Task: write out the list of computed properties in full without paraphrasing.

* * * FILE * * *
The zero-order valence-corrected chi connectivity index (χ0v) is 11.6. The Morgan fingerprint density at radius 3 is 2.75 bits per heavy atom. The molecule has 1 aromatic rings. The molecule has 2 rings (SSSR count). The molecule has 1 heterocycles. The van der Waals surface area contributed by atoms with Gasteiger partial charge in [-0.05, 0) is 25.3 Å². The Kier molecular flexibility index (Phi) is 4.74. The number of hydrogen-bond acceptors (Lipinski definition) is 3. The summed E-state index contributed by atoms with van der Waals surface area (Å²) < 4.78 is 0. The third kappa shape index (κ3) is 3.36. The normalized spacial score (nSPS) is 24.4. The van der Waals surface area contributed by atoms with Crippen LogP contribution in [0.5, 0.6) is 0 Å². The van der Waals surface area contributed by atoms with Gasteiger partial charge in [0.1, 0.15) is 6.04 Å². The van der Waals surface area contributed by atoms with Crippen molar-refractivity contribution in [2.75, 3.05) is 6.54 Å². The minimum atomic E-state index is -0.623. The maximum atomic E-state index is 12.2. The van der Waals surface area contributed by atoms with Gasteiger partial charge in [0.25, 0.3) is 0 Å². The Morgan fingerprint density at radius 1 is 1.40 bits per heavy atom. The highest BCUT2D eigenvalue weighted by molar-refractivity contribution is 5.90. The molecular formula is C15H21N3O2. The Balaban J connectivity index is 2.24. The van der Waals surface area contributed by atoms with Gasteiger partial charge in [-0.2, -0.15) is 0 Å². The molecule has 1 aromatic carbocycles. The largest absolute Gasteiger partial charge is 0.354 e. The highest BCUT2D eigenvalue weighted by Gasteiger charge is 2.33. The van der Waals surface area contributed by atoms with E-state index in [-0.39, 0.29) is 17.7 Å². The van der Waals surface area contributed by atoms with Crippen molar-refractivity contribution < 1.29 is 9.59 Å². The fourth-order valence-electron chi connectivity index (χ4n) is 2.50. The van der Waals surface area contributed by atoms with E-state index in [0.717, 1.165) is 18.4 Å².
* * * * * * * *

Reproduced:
The zero-order valence-corrected chi connectivity index (χ0v) is 11.6. The Morgan fingerprint density at radius 3 is 2.75 bits per heavy atom. The molecule has 1 aromatic rings. The molecule has 2 rings (SSSR count). The molecule has 1 heterocycles. The van der Waals surface area contributed by atoms with Gasteiger partial charge in [-0.05, 0) is 25.3 Å². The Kier molecular flexibility index (Phi) is 4.74. The number of hydrogen-bond acceptors (Lipinski definition) is 3. The summed E-state index contributed by atoms with van der Waals surface area (Å²) < 4.78 is 0. The third kappa shape index (κ3) is 3.36. The normalized spacial score (nSPS) is 24.4. The van der Waals surface area contributed by atoms with Crippen LogP contribution in [0.5, 0.6) is 0 Å². The van der Waals surface area contributed by atoms with Gasteiger partial charge in [0.1, 0.15) is 6.04 Å². The van der Waals surface area contributed by atoms with Crippen molar-refractivity contribution in [2.75, 3.05) is 6.54 Å². The minimum atomic E-state index is -0.623. The maximum atomic E-state index is 12.2. The van der Waals surface area contributed by atoms with Gasteiger partial charge in [0.25, 0.3) is 0 Å². The Morgan fingerprint density at radius 1 is 1.40 bits per heavy atom. The highest BCUT2D eigenvalue weighted by molar-refractivity contribution is 5.90. The molecular formula is C15H21N3O2. The Balaban J connectivity index is 2.24. The van der Waals surface area contributed by atoms with Gasteiger partial charge in [-0.2, -0.15) is 0 Å². The molecule has 1 aromatic carbocycles. The largest absolute Gasteiger partial charge is 0.354 e. The highest BCUT2D eigenvalue weighted by Gasteiger charge is 2.33. The van der Waals surface area contributed by atoms with E-state index in [-0.39, 0.29) is 17.7 Å². The van der Waals surface area contributed by atoms with Crippen molar-refractivity contribution < 1.29 is 9.59 Å². The fourth-order valence-electron chi connectivity index (χ4n) is 2.50. The van der Waals surface area contributed by atoms with E-state index in [0.717, 1.165) is 18.4 Å².